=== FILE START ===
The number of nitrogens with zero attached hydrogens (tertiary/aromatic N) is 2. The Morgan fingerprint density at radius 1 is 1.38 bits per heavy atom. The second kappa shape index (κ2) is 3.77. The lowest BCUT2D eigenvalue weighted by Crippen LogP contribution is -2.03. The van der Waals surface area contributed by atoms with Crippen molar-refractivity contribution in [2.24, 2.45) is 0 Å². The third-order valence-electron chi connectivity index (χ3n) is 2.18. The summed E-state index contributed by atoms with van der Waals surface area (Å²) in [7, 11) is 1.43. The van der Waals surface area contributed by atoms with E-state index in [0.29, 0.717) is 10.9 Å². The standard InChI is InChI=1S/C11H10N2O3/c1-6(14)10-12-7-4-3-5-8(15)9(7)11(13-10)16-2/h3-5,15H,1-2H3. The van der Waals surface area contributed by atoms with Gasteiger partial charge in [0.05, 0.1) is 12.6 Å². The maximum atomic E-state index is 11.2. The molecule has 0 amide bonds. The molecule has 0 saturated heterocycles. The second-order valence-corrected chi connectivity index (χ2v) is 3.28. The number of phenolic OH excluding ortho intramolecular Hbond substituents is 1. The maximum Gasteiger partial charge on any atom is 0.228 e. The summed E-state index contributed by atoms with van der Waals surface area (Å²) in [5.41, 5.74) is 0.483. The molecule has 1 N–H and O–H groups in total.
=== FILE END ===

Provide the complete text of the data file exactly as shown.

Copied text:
The number of nitrogens with zero attached hydrogens (tertiary/aromatic N) is 2. The Morgan fingerprint density at radius 1 is 1.38 bits per heavy atom. The second kappa shape index (κ2) is 3.77. The lowest BCUT2D eigenvalue weighted by Crippen LogP contribution is -2.03. The van der Waals surface area contributed by atoms with Crippen molar-refractivity contribution in [2.24, 2.45) is 0 Å². The third-order valence-electron chi connectivity index (χ3n) is 2.18. The summed E-state index contributed by atoms with van der Waals surface area (Å²) in [7, 11) is 1.43. The van der Waals surface area contributed by atoms with E-state index in [0.29, 0.717) is 10.9 Å². The standard InChI is InChI=1S/C11H10N2O3/c1-6(14)10-12-7-4-3-5-8(15)9(7)11(13-10)16-2/h3-5,15H,1-2H3. The van der Waals surface area contributed by atoms with Gasteiger partial charge in [0.05, 0.1) is 12.6 Å². The maximum atomic E-state index is 11.2. The molecule has 0 amide bonds. The molecule has 0 saturated heterocycles. The second-order valence-corrected chi connectivity index (χ2v) is 3.28. The number of phenolic OH excluding ortho intramolecular Hbond substituents is 1. The maximum Gasteiger partial charge on any atom is 0.228 e. The summed E-state index contributed by atoms with van der Waals surface area (Å²) in [5.41, 5.74) is 0.483. The molecule has 1 N–H and O–H groups in total.